SPONSORED CONTENT -- (StatePoint) Searching for a mental health provider? You likely have questions.
Recent research from virtual care provider MDLIVE suggests that confusion around finding a mental healthcare provider is common. One in five surveyed said they were concerned about finding a provider match and 70% experience confusion and uncertainty about where to begin. The research also revealed that not everyone knows the difference between the various mental health professionals -- psychiatrists, psychologists, counselors, mental health coaches and others.
“Many people are ready to get depression, anxiety and stress under control by working with a mental health professional, but get bogged down right from the start. Confusion about selecting a professional that best suits their needs causes a lot of people to give up. That’s something we want to change,” says Dr. Shakira Espada-Campos, who brings more than two decades of direct practice experience to her role as behavioral health medical director at MDLIVE.
To help you in your search, MDLIVE is answering some frequently asked questions:
When is it time to see a therapist? Mental healthcare is self-care that most everyone can benefit from. However, if your emotional state is interfering with your daily life, it’s definitely time to take action. Beyond the common signs of mental illness, such as sadness, drug and alcohol misuse, trouble sleeping and mood swings, Dr. Espada-Campos notes that there are some often overlooked signals that could indicate it’s time to seek treatment. These include withdrawing from loved ones, feeling fatigued, having a lack of motivation and frequently “zoning out.” She also notes that life events such as decoupling, job loss or the loss of a loved one can often trigger the need for professional mental health support.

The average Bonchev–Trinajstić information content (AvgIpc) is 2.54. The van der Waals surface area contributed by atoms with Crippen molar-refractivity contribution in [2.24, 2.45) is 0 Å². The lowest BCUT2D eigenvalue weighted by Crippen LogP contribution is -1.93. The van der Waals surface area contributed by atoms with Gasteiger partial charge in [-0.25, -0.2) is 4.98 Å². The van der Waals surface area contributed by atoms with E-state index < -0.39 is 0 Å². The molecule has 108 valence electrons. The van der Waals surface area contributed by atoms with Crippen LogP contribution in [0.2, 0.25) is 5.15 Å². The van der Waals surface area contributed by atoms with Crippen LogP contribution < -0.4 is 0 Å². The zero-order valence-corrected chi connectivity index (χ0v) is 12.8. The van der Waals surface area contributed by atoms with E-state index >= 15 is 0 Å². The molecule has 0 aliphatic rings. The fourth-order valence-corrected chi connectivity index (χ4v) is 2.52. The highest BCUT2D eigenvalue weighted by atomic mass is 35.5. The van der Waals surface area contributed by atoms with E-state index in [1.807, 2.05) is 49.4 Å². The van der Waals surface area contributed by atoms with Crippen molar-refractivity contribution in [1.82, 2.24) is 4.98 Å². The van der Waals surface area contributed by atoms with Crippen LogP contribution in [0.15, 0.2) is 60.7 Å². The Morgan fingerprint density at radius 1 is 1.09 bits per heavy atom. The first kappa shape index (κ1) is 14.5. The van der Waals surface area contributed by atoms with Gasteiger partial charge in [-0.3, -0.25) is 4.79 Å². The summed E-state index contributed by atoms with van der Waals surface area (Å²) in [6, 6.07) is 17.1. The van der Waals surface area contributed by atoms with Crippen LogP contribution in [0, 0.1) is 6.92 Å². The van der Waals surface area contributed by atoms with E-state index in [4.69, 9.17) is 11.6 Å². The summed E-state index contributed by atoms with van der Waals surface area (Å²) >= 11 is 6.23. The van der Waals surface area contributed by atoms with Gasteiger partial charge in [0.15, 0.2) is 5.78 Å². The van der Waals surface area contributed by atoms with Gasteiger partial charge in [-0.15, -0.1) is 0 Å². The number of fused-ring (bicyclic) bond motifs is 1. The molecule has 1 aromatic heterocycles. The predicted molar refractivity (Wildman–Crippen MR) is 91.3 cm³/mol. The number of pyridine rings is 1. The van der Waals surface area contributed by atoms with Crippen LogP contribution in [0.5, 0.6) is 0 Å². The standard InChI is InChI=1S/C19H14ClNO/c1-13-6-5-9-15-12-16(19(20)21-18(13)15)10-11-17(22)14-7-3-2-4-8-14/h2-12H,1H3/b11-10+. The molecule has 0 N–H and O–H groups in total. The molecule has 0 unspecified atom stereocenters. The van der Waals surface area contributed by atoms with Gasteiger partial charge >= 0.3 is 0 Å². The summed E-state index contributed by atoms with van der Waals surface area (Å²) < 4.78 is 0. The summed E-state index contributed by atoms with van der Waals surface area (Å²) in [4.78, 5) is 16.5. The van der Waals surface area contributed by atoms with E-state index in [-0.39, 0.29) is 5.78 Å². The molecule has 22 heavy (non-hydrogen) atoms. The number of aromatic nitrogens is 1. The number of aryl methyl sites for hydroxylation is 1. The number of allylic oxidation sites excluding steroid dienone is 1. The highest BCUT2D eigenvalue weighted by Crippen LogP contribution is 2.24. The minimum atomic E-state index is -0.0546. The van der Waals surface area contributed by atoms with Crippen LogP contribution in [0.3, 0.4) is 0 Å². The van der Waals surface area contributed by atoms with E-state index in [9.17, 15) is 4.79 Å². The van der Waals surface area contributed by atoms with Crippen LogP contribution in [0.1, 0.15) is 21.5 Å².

What’s the difference between therapists and psychiatrists? Psychiatrists and therapists can treat the same things, however, psychiatrists are medical doctors who can diagnose psychiatric conditions and prescribe medication, while therapists are licensed providers who can evaluate and support people with emotional or behavioral health concerns through talk therapy.
What should one look for in a provider? Mental healthcare is highly personal and it’s essential that your provider is someone you can open up to, make progress with and not feel judged by.
A good place to start is by working with a provider who has experience treating patients like you.
Understand that you may not find the right therapist on your first try. Dr. Espada-Campos encourages individuals to both trust their feelings in this regard and to take an active role in their sessions by asking questions like, “What can I do to help my treatment?” and “How can we work together to achieve my goals?”
Does insurance cover therapy? In recent years, many health plans and employers have acknowledged the importance of mental healthcare and have expanded the resources available to their members and employees. Check coverage details online or through the plan’s call center. Alternatively, you may wish to seek counseling through an Employee Assistance Program (EAP). EAP counselors can help with a variety of mental health concerns, however, members are typically restricted to a set number of sessions. If you’re suffering from a recurring mental health issue, check what options are available through your health plan.
Can therapists be seen remotely? Virtual care, an increasingly popular option, can provide private, convenient, quality care quickly, and is often offered by health plans. For example, MDLIVE’s platform makes it easy to search for a provider that meets your needs and to schedule an appointment with one of their psychiatrists or licensed therapists. MDLIVE is a covered benefit for more than 60 million Americans through health insurers such as Cigna, Aetna, certain Blue Cross Blue Shield plans, and many regional and local plans. To learn more or to register, visit www.mdlive.com.
Finding a mental healthcare provider can feel overwhelming. However, identifying what you want out of care and understanding the different treatments available can help demystify the process.
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